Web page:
My friend John is currently searching for a natural indicator to mark the end of summer in order to bookmark the termites swarming at the beginning. If I know him, he’d be pleased if it could be another pest.
I always think the summer season is hard to decipher in New Orleans. Used to be that once JazzFest was over, people began to shut up their apartments and stores and head to other cooler places for a month or two, coming and going throughout August. With the arrival of the casino downtown, that changed. Or maybe it changed with the addition of thousands of hotel rooms downtown through the 1980s and 1990s or maybe it just changed. In any case, visitors come year round now and festivals like Tales of the Cocktail and Essence are big draws in July and there are things in August too that I cannot remember at this moment, but I know I am always surprised when they come-oh yes, just remembered one: Satchmo Summerfest.
Maybe summer is really here when the figs ripen and drop and draw flies and make walking in alleys a distinctly squishy experience, except that fig trees are largely gone from the Quarter, courtesy of part-time residents and non-Sicilians who tore them out at the beginning of their renovations.
Or maybe it’s when the children finish their school year at McDonogh 15 and St. Louis Cathedral School, except that Cathedral is no more; soon to be condos I am sure.
Probably many locals would identify the start of summer with the official beginning of hurricane season, which is today, June 1. That’s as good of a choice as any, since summer is a largely hostile time here, unlike the land of my childhood, the shores of Lake Erie. There it is a glorious and kind season with lightning bugs in jars, sailboats always on the water and cool walks in the dark before bedtime.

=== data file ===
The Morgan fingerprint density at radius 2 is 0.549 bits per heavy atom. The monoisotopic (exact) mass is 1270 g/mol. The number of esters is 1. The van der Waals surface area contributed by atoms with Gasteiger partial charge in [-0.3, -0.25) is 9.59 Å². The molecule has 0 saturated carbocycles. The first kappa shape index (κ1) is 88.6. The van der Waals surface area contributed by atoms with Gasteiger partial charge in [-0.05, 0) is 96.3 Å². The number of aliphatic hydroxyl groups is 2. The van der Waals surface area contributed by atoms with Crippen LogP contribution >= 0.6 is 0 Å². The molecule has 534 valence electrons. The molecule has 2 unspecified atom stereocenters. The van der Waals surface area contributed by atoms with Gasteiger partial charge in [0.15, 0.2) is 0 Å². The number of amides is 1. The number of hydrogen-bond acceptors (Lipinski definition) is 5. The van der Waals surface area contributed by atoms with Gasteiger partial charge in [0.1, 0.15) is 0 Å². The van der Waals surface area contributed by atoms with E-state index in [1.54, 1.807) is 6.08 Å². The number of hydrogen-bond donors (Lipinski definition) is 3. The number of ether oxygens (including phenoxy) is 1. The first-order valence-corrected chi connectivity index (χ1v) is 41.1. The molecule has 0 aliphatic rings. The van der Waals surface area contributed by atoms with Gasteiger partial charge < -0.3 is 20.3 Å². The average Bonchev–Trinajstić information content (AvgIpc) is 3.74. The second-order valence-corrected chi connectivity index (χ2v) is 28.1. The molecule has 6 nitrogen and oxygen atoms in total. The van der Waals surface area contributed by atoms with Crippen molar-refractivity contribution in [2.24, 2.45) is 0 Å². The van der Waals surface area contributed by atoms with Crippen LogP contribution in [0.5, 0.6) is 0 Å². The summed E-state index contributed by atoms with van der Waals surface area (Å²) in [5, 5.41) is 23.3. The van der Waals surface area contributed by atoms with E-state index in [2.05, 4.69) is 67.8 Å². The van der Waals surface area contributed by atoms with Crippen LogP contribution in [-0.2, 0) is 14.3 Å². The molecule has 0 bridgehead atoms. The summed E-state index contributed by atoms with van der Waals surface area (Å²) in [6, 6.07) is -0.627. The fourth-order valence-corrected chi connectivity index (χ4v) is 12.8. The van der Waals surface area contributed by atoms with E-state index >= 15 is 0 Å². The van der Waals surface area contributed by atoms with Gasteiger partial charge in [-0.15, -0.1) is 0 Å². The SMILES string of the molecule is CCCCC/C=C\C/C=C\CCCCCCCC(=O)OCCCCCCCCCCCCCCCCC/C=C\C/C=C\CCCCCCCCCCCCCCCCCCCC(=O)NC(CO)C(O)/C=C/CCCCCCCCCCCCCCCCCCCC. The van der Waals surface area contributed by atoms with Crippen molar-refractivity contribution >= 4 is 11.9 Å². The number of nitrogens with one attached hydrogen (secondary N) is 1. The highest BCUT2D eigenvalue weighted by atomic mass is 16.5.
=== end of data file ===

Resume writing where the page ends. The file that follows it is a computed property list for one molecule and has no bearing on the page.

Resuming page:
Tonight in my adopted hometown, I went for a bike ride around the neighborhood with my hard cider in a koozie cup as I do many evenings before heading in for the night. The Quarter seemed different, slower and more neighborly than I have seen in many recent evenings. Lots of people on stoops with the front door open, dogs pausing on their walks with their people attached (when did huge dogs become a thing in the Quarter? and why usually 2 of them?) The Square is quieter, but will have more overnighters than the spring does. Lack of air conditioning at home will drive many to catch any night breeze they can out there and hopefully pick up a buck or two or make some friends.
The chalkboards in front of restaurants and bars praise their fruity drinks and their cold air conditioning and hope for a few big groups to come in and spend and tip well.
Seeing the row of smokers in chairs in front of Cosimo’s Dauphine Street windows was lovely even though I know they don’t think so, in these new days of no smoking inside. Of course, sitting out there may also just be a leftover experience from their crawfish boil season. In any case, a great bar with the best well drink in the Quarter in my estimation.
The tourists in town this Monday are quiet and mellow. Few whoohooers or Hand Grenaders seen (or heard). These kind of folks are always welcome as they proudly take a photo near architectural details rather than of the silver guy or the drunk passed out woman.
On Royal, I counted 4 tours and 2 more on Saint Ann this evening. I remember once a friend of mine hissed at me as we passed a ghost tour, “You know they make it all up” and I laughed out loud and said, “really? you mean they don’t just stick to the truth about our ghosts?”
Let’s hope the entire summer is as quiet and as sublime as this first June early evening was.
Here is a list of nola.com’s “favorite” summer festivals.